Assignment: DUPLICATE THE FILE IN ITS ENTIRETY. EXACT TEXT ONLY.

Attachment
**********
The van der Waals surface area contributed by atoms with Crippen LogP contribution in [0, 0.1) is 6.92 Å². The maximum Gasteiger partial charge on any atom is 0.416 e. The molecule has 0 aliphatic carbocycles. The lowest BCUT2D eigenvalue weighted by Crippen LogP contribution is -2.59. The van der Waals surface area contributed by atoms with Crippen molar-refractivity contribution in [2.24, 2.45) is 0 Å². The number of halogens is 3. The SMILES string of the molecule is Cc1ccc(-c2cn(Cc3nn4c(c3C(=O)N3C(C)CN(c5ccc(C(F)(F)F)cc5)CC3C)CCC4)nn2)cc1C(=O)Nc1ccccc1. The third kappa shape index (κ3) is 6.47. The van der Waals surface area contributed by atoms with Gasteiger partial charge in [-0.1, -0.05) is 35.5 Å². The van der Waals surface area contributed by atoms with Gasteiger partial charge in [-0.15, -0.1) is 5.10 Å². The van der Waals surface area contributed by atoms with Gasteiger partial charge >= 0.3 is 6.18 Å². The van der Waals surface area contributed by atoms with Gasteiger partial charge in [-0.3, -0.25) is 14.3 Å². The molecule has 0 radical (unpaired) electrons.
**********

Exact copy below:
The van der Waals surface area contributed by atoms with Crippen LogP contribution in [0, 0.1) is 6.92 Å². The maximum Gasteiger partial charge on any atom is 0.416 e. The molecule has 0 aliphatic carbocycles. The lowest BCUT2D eigenvalue weighted by Crippen LogP contribution is -2.59. The van der Waals surface area contributed by atoms with Crippen molar-refractivity contribution in [2.24, 2.45) is 0 Å². The number of halogens is 3. The SMILES string of the molecule is Cc1ccc(-c2cn(Cc3nn4c(c3C(=O)N3C(C)CN(c5ccc(C(F)(F)F)cc5)CC3C)CCC4)nn2)cc1C(=O)Nc1ccccc1. The third kappa shape index (κ3) is 6.47. The van der Waals surface area contributed by atoms with Gasteiger partial charge in [-0.1, -0.05) is 35.5 Å². The van der Waals surface area contributed by atoms with Gasteiger partial charge in [-0.15, -0.1) is 5.10 Å². The van der Waals surface area contributed by atoms with Gasteiger partial charge >= 0.3 is 6.18 Å². The van der Waals surface area contributed by atoms with Gasteiger partial charge in [-0.3, -0.25) is 14.3 Å². The molecule has 0 radical (unpaired) electrons.